We never had spinach when I was a child. Sometimes they served it in school but as a thin and tasteless soup or as a thick compact side dish for fried fish. In my later youth I was told to eat more spinach, as the iron would make me strong and less pale. It’s true that spinach contains more iron than many other green vegetables. But according to Wikipedia my body can’t really absorb it because spinach also contains a small amount of oxalate. And oxalate actually stops the body to absorb the iron! Hm!
True or not, spinach is still a great and healthy vegetable. I am eating it more now then ever before, (at least 4 times a month). The myth has also given me the taste for other green leaf vegetables such as Chard (mangold), Kale (cabbage), Collard Greens, Dandelion, Mustard Greens and a love-hate feeling for the bitter Broccoli Rabe.
Well this recipe is simple and works with many of the green leaf vegetables.
kale with goat cheese
one bunch of kale
two cloves of garlic
chopped dried chili (what kind and how much depends on how spicy you want it)
60 ml (1/4 cup) tamari sauce
60 ml (1/4 cup) of water
one – three tablespoons of sour cream
goat cheese (you can use feta as well)
(serves two or three people)
Clean the kale carefully, trim the stems and chop the leaves into one-inch (25.4 mm) pieces. Peel and chop the garlic into tiny slices. Heat up some olive oil in a pan and sauté the garlic and the chopped chili. When the garlic starts to get golden brown, add kale and sauté until the kale starts to get a little soft. Lower the heat, add water and tamari, cover the pan and let it cook for about three to five minutes. Add some spoons of sour cream and some goat cheese. Stir without boiling for one minute (season with salt and pepper.)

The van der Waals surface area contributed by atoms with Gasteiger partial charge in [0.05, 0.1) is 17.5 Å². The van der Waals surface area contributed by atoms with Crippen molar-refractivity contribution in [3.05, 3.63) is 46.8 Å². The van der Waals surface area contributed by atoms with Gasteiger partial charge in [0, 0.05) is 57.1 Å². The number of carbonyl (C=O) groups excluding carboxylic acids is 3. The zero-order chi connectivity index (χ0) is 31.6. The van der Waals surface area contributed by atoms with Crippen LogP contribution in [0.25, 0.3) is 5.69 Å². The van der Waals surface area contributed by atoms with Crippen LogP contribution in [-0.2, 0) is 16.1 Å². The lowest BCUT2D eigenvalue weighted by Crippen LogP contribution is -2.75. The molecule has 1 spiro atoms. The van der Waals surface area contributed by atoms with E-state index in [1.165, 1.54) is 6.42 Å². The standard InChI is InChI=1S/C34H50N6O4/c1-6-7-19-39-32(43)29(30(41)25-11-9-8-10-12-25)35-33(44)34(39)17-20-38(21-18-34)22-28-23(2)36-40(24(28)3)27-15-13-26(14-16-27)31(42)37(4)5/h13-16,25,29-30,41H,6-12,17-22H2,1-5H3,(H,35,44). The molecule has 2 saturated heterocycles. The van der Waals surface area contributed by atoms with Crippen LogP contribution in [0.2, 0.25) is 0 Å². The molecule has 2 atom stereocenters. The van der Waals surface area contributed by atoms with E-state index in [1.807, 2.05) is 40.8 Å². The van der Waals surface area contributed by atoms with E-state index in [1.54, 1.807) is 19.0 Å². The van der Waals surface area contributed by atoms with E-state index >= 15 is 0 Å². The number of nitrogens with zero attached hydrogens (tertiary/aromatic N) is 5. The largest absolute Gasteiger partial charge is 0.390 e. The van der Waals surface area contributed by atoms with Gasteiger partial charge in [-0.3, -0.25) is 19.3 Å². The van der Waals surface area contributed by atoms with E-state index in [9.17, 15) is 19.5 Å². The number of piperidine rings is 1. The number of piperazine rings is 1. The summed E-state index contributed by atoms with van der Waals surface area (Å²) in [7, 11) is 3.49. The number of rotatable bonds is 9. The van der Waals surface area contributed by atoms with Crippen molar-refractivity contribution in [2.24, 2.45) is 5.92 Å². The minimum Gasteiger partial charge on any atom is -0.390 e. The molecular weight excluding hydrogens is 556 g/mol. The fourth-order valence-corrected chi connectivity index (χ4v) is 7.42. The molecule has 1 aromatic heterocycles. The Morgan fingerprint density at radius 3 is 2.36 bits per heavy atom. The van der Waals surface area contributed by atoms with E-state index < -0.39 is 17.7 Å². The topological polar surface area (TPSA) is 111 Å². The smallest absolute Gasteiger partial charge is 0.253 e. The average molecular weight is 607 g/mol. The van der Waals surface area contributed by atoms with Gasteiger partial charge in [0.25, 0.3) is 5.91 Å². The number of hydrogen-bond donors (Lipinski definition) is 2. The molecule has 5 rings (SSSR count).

Serve the kale with M:s lovely rice, brown pasta or even kasha (buckwheat).
m:s mixed Rice
(serves two hungry people)
one cup (ca 235 ml) of rice, a mix of Brown Basmati and a small amount of black wild rice
two cups (ca 470 ml) of water
one clove of garlic
one big bay leaf
Sort through for the rice for any odd bits and rinse lightly in water. Put the rice and water into a pressure cooker and turn the heat on high. When the water starts to boil add salt, the whole clove of garlic and bay leaf. Stir and close the pressure cooker. Turn heat to medium and when it starts to steam/hiss turn the heat to low. Cook for 30 minutes. When it’s finished take the pressure cooker from the heat and wait for the pressure to go (about five minutes). Open the pressure cooker and discard the garlic and the bay leaf. Ready to serve!